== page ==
Critically endangered skate eggs discovered in the Inner Sound

A Skye fisherman involved in the discovery of more than 100 eggs belonging to a critically endangered type of skate in the Inner Sound has called for the government to take action to protect local seas from trawling and dredging.

Diver and eggs – Photo credit: Dave Ainsley

Over a hundred eggs belonging to the critically endangered flapper skate – previously known as the common skate – were discovered on the rocky seabed in the strait which separates Skye, Raasay and Rona from Applecross on the mainland.

The find is one of the largest egg-laying sites discovered to date and could turn out to be the biggest, but it is vulnerable to trawling and dredging.

Capable of reaching over 2.5 metres – 8.2ft – in length, the flapper skate is one of the largest skate species in the world. Once common in British waters, including areas like the North Sea’s Dogger Bank, it is now extinct in most of its former range. 

The west coast of Scotland is one of the last places it can be found, and the skate is one of 81 priority marine features the Scottish Government is committed to protecting. However, despite being made aware of the site in 2019, no action has been taken by Marine Scotland to protect the charismatic species.

The discovery comes almost a year after divers recorded egg cases at the same site in November 2019 and reported the findings to Marine Scotland. Since 2009, it has been illegal for fishermen to target flapper skates commercially, but the giant, slow-growing species is still at risk of capture and has been devastated by hundreds of years of bottom-trawling.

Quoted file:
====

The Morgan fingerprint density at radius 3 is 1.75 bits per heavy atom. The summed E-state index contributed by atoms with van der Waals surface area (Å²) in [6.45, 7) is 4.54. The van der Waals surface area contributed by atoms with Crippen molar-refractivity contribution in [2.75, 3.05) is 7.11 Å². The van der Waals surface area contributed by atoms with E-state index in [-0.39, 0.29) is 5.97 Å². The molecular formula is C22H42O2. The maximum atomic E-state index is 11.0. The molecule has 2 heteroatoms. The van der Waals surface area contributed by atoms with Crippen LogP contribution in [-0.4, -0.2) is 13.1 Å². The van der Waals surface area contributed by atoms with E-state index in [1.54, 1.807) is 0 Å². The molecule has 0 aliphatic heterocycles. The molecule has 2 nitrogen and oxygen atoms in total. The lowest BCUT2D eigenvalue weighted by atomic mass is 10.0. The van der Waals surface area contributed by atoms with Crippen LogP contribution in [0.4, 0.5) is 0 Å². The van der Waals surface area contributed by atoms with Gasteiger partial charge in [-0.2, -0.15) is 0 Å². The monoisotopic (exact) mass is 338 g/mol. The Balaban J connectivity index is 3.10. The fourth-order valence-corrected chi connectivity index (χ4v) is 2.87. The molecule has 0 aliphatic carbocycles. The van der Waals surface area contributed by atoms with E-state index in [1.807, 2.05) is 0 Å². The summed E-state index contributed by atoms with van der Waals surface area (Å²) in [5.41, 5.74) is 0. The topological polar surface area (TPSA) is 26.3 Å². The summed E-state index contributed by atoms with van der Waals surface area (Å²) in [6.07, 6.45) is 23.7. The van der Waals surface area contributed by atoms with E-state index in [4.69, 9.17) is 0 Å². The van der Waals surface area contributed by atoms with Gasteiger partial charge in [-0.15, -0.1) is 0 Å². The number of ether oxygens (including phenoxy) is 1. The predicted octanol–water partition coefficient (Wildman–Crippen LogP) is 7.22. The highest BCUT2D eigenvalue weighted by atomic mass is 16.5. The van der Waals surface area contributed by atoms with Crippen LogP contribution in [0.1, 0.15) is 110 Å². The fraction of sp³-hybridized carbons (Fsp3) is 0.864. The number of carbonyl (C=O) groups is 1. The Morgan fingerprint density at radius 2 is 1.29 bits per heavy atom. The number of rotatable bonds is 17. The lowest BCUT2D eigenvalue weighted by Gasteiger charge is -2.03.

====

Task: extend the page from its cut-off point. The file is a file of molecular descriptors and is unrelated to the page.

Adult Skate – Photo credit: Chris Rickard

Chris Rickard, underwater photographer, conservationist and citizen scientist said: “Having observed well over 100 purses at this site, I believe the area is being used by multiple females over many years. Unfortunately, both the purses themselves and the newly hatched young are so large that they can be caught in bottom towed gear and destroyed — a single pass with a dredge could obliterate the site.”

South skye fisherman Bally Philp is a member of the Scottish Creel Fishermen’s Federation and alongside other local fisherman helped volunteer divers in their search for the eggs which are know as mermaid’s purses.

Divers, local fishermen and experts are now calling on the Scottish Government to take immediate action by designating a marine protected area and bring in an emergency conservation order to close it to bottom towed fishing gears.

Local fisherman Bally Philp

Mr Philp said: “As a local fisherman and representative of the Scottish Creel Fishermen’s Federation, this has been a great opportunity to showcase what can be achieved when fishing communities and conservationists work together. 

“We have already written to our MSP and environment minister to inform them that the creel fishermen fully support restrictions on some fishing in this area to ensure this critically endangered species is afforded the protection it requires.”

These calls for action join the voices of communities around Scotland’s coast calling on the Scottish Government to protect its seas. Marine protected areas currently cover around 30 per cent of Scotland’s territorial waters, yet less than five per cent of Scotland’s inshore waters are protected from trawling and dredging, two of the most damaging methods of fishing.

Ailsa McLellan, co-ordinator at Our Seas, said: “The Scottish Government is failing to step up to its duties and deliver the protection that is needed. Less than five per cent of our inshore waters are permanently protected from bottom towed fishing gear and even these marine ‘protected’ areas are still fished illegally. We are living through a biodiversity crisis and we need to act quickly to protect what is left.”